Female Roles in Pre-Colonial Southeast Asia
by Anthony Reid
Publication: Modern Asian Studies, Vol. 22, No. 3 (Asian Studies in Honour of Professor Charles Boxer), pp. 629-645 /Cambridge University Press
Language : English1988 - 17 pages
'Even the gradual strengthening of the influence oflslam, Christianity, Buddhism and Confucianism in their respective spheres over the last four centuries has by no means eliminated the common pattern of relatively high female autonomy and economic importance in Southeast Asia,' notes the author, adding: 'It could not be said that women were equal to men, since there were very few areas in which they competed directly. Women had different functions from men, but these included transplanting and harvesting rice, weaving, and marketing. Their reproductive role gave them magical and ritual powers which it was difficult for men to match. These factors may explain why the value of daughters was never questioned in Southeast Asia as it was in China, India, and the Middle East.'
As for women in trade activities, the author quotes several historic sources for Cambodia, Siam, Burma, Vietnam or Indonesia:
- 'In Cambodia it is the women who take charge of trade' (Chou Ta Kuan [Zhou Daguan], 1297).
- 'It is their [Siamese] custom that all affairs are managed by their wives ... all trading transactions great and small' (Ma Huan, 1433).
- 'The women ofSiam are the only merchants in buying goods, and some of them trade very considerably (Hamilton, 1727).
- 'Money-changing is a great profession here [Tongking). It is managed by women, who are very dextrous and ripe in this employment' (Dampier, 1699).
- 'In Cochin-China every man is a soldier. The commercial operations are performed by women' (White, 1824)
- 'Women in the Birman country ... manage the more important mercantile concerns of their husbands' (Symes, 1827).
- 'It is the women [of the Moluccas] who negotiate, do business, buy and sell' (Galvao, 1544).
Also in the fields of diplomacy, war and governance, this elevated status of women has been contested by various invaders and yet persisted through the centuries.
About the Author
Anthony Reid (19 June 1939, Wellington, NZ) is a New Zealand-born historian of Southeast Asia, with a focus on Indonesia (Sumatra, Aceh...) and Malaysia (Chinese diaspora...).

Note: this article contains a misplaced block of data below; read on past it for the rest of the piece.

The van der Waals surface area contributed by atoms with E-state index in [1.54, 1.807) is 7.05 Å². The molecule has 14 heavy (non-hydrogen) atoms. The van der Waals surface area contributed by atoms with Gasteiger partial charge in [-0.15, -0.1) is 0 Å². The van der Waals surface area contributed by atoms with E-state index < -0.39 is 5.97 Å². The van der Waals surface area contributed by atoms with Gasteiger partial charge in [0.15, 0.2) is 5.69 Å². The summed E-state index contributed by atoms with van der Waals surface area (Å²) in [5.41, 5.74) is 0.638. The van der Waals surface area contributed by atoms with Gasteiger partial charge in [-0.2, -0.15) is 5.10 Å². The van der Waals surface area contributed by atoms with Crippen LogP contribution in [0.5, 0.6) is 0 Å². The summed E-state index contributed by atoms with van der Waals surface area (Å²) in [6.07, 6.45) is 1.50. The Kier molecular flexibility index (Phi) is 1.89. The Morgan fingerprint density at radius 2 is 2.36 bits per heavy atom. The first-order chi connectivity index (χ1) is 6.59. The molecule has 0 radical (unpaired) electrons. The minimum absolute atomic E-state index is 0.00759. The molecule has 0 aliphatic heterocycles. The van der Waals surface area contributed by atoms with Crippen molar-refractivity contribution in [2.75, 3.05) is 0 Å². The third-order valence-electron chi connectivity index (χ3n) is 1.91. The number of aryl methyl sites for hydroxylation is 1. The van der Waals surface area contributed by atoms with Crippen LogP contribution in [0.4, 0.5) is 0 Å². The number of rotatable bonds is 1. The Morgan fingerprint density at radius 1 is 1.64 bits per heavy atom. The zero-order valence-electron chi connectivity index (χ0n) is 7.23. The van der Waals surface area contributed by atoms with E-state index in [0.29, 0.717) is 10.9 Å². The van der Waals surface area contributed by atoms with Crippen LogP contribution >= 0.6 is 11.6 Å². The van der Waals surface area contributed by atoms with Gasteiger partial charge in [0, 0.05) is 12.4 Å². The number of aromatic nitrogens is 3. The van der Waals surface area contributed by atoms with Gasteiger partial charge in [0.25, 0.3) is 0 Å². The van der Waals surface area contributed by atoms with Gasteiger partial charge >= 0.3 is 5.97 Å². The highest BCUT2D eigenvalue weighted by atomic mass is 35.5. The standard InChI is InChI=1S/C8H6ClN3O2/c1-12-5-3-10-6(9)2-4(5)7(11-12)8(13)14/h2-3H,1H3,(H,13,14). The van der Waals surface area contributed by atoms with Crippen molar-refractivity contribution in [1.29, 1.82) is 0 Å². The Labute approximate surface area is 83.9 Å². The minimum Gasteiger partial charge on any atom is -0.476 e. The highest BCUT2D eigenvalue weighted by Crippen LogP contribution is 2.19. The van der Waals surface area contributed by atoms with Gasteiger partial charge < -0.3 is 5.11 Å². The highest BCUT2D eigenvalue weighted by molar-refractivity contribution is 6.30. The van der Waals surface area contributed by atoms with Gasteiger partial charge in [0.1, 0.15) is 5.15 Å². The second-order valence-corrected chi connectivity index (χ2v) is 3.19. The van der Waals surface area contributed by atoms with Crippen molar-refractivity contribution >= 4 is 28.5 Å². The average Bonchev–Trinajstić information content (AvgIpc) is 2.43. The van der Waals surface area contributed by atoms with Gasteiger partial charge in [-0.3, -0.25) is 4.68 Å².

Professor Reid was a member of Australian National University (ANU) former Department of Pacific & Asian History from 1970 1999, after an initial position teaching Southeast Asian History at the University of Malaya, Kuala Lumpur (1965-70). In 1999 he became founding Director of the Center for Southeast Asian Studies at UCLA, Los Angeles, and in 2001 founding Director of the Asia Research Institute of NUS in Singapore.
He retired to Canberra in 2009, becoming Professor Emeritus at ANUwhile accepting visiting positions at the Centre for Southeast Asian Studies at Kyoto University (2009-10), and at the Wissenschaftskolleg zu Berlin (2012-13).Honored with the Fukuoka Prize for Asian Culture (Academic) in 2002 and the Life Achievement Award of the Association of Asian Studies in 2011, he has been a fellow of the Australian Academy of Humanities since 1987 and the British Academy since 2008.
He is the author of 'deep history' studies on Adventurers in 19th Century Asia, geological impact on history and gender relations in Southeast Asia. He has also published several works of fiction under the name of Tony Reid.
Professor Reid is the son of John S. Reid, a New Zealand diplomat who held postings in Indonesia, Japan and Canada in the 1950s and 1960s.